Indiana Supreme Court Rules on Employer Liability for Employee Negligence

When a worker acting in the course and scope of employment is negligent and causes injuries or death to another person, there are two ways the employer could be held liable:

  • Vicarious liability, through the legal doctrine of respondeat superior; or
  • Direct liability (i.e., negligent training, negligent hiring, negligent supervision, etc.).¬†

Recently, the Indiana Supreme Court ruled that plaintiffs in these cases may move forward with one of the two legal theories – but not both.

This Indiana car accident case, according to court records, involves the alleged negligence of a pizza delivery driver that resulted in a fatal crash that killed a man on a scooter.

It occurred in August 2012 while the defendant driver, while working for a franchise of a national pizza chain, was operating her own vehicle when she struck the back of a scooter operated by the decedent. The rider was tossed off the scooter and onto the road, where he was run over by another motorist. His injuries proved fatal.

The decedent’s estate filed an Indiana wrongful death lawsuit against the pizza delivery driver, the driver who ran over him, and the pizza franchise company. As far as the claims against the pizza franchise, the plaintiff alleged negligence under the doctrine of respondeat superior (Latin for, “let the master answer”) and also direct negligence for negligent hiring, negligent training, and negligent supervision. Vicarious liability does not require proof of direct negligence by the employer, only that the employee – acting in the course and scope of employment – was negligent.

The franchise filed a motion for partial summary judgment, arguing that since it had already conceded the driver was acting in the course and scope of employment, the chain could only be held vicariously liable under the doctrine of respondeat superior. The trial court agreed, granting that motion and dismissing the plaintiff’s claims of negligent hiring, training, and supervision.

The estate appealed, and the Indiana Court of Appeals reversed and remanded. The appellate court ruled the estate could pursue both theories of recovery because they are separate torts not derivative of an employee’s negligence. The court also found this ruling to be consistent with Indiana’s Comparative Fault Act.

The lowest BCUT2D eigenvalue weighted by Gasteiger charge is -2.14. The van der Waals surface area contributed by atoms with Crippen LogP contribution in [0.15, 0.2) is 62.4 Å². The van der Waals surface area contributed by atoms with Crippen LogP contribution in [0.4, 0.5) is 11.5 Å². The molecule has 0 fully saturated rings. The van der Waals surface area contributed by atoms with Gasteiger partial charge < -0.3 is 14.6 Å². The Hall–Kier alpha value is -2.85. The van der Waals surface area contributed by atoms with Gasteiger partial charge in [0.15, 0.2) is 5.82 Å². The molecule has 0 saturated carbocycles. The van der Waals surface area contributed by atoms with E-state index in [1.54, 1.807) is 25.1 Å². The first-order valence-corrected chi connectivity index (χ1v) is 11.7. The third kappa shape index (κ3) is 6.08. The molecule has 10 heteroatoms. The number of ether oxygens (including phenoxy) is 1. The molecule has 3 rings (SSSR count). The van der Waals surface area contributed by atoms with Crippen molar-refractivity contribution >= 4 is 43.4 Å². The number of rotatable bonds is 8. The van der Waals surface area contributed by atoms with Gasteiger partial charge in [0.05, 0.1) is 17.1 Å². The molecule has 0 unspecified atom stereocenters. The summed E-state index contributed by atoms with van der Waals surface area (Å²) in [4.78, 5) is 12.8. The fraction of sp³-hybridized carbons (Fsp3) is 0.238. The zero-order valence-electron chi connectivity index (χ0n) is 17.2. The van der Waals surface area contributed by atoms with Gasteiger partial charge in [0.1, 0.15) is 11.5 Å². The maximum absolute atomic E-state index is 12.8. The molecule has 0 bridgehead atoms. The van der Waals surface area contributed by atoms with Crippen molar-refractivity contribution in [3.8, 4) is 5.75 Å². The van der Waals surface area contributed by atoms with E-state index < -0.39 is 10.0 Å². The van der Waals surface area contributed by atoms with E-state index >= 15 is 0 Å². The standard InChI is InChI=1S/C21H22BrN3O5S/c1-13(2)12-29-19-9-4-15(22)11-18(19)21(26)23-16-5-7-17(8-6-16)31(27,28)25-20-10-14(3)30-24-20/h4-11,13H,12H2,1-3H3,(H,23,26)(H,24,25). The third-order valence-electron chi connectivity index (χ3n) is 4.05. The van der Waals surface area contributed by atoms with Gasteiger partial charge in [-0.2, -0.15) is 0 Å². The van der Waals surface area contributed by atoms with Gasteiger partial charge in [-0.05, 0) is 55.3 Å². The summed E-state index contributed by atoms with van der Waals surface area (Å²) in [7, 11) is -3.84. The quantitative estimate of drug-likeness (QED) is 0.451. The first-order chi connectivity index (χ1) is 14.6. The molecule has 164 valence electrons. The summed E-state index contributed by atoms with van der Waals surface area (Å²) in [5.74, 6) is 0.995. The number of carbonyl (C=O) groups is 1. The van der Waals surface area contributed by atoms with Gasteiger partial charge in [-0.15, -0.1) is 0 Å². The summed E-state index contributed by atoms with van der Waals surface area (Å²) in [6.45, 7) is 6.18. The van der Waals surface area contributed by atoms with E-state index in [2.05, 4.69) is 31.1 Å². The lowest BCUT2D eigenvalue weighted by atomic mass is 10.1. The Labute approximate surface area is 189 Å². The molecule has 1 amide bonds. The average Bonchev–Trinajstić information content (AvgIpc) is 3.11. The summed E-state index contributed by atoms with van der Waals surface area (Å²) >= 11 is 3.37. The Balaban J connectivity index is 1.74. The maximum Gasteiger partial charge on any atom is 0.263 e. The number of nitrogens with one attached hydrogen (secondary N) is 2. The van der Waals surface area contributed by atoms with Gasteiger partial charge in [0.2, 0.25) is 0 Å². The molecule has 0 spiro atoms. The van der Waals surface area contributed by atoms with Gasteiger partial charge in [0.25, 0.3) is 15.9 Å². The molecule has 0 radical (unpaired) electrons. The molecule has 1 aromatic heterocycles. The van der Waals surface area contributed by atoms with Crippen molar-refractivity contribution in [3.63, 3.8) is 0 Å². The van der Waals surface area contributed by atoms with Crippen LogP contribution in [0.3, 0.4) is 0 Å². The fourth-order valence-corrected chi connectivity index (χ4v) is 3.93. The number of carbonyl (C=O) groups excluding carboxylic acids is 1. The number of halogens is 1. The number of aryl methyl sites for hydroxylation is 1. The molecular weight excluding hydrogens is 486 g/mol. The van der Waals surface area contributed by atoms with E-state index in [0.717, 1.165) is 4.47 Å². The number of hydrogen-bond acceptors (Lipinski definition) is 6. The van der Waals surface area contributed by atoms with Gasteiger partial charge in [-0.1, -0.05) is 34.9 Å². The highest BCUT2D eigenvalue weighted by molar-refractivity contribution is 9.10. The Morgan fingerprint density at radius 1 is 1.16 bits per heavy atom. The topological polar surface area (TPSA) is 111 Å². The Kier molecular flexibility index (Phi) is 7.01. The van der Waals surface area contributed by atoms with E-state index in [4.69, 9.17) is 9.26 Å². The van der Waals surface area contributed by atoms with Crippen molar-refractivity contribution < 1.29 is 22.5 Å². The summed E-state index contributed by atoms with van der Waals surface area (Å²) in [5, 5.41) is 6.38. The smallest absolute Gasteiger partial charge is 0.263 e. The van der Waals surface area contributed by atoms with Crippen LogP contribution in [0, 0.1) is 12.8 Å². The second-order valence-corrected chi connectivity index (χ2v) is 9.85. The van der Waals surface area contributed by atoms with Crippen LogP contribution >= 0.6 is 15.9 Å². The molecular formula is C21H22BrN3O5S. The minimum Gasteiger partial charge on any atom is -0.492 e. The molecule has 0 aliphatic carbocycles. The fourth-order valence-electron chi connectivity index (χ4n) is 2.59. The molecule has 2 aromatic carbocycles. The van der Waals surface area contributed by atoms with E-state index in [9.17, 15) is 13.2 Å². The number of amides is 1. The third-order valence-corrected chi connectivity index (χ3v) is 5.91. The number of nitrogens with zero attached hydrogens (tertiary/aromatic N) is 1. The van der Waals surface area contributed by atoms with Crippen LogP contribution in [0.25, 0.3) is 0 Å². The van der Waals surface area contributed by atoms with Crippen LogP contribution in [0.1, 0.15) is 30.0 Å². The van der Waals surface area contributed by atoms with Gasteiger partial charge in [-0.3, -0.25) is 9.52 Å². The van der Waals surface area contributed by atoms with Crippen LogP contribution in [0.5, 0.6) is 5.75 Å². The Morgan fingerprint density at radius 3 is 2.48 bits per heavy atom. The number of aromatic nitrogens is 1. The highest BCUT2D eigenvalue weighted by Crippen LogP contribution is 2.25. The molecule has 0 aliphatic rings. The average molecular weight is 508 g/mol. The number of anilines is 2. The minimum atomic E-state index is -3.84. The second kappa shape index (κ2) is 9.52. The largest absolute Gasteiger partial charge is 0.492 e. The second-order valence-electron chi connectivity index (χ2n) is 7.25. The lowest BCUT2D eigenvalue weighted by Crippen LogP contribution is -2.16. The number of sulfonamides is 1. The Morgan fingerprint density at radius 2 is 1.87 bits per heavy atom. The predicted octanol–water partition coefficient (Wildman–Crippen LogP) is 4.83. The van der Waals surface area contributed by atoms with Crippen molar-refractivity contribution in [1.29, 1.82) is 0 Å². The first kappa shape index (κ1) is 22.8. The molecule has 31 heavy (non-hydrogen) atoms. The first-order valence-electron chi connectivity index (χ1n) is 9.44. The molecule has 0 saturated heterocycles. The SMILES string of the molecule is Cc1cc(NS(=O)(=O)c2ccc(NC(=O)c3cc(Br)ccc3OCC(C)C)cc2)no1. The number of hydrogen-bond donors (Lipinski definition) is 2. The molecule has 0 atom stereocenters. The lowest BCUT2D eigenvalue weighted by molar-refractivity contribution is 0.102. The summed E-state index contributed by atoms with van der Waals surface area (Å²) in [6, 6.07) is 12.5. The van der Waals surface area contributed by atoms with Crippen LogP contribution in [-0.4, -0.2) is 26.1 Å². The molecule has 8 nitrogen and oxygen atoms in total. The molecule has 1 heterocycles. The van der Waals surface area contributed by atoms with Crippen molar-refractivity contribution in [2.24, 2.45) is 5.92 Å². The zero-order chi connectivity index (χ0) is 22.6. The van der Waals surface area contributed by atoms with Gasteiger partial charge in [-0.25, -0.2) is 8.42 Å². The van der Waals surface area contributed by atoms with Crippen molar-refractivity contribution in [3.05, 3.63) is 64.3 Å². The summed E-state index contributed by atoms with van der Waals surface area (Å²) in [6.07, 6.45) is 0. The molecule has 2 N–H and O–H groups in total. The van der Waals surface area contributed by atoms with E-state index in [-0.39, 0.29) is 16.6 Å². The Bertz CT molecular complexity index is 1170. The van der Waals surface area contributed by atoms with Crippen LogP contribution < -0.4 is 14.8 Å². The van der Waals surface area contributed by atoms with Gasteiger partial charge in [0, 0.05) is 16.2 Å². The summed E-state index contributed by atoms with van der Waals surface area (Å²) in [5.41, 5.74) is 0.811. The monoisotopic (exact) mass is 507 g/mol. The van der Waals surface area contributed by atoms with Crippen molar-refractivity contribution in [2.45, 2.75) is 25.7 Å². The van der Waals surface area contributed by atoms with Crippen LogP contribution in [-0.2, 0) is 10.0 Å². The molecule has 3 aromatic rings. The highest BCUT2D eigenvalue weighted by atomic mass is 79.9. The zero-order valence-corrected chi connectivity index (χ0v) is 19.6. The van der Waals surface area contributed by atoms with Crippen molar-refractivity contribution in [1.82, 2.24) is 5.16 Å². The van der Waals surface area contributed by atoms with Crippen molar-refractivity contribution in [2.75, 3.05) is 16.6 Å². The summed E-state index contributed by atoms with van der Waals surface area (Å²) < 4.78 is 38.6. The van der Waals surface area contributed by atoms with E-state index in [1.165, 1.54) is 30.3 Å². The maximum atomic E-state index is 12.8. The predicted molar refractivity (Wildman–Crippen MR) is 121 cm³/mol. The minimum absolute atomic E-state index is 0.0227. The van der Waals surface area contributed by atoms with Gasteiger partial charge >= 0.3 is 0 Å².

However, the Indiana Supreme Court has now vacated the appellate court ruling, reinstating the ruling of the trial court and affirming the 1974 appellate court ruling in Tindall v. Enderle on this issue.

In the Tindall case, a bar employee shot and killed a patron, and the estate of the patron filed a negligence action against the tavern, alleging negligent hiring and retention. Prior to trial, the defendant bar stipulated the worker was acting in the course and scope of employment at the time of the shooting and sought to exclude evidence of the employee’s prior assaults on other patrons. (The estate had intended to use this as evidence of negligent hiring and retention.) The trial court granted the tavern’s motion, effectively killing the negligent hiring and retention claim. The court of appeals decided that allowing both claims was undue because each is derived from the negligence of the employee, so it’s wholly unnecessary to a plaintiff’s recovery of damages to allow both.

The pizza franchise in this case argued the Tindall case is well settled, and absent any special circumstance, claims of respondeat superior and negligent hiring are duplicative. The state supreme court agreed.

Indiana Injury Attorney Burton A. Padove handles personal injury claims throughout northern Indiana, including Highland, Gary and Hammond. Call Toll Free 877-446-5294.

Additional Resources:

Sedam v. 2JR Pizza Enterprises LLC, Oct. 31, 2017, Indiana Supreme Court

More Blog Entries:

Indiana Injury Lawsuit vs. Restitution Order in Criminal Case, Oct. 4, 2017, Hammond Wrongful Death Lawyer Blog

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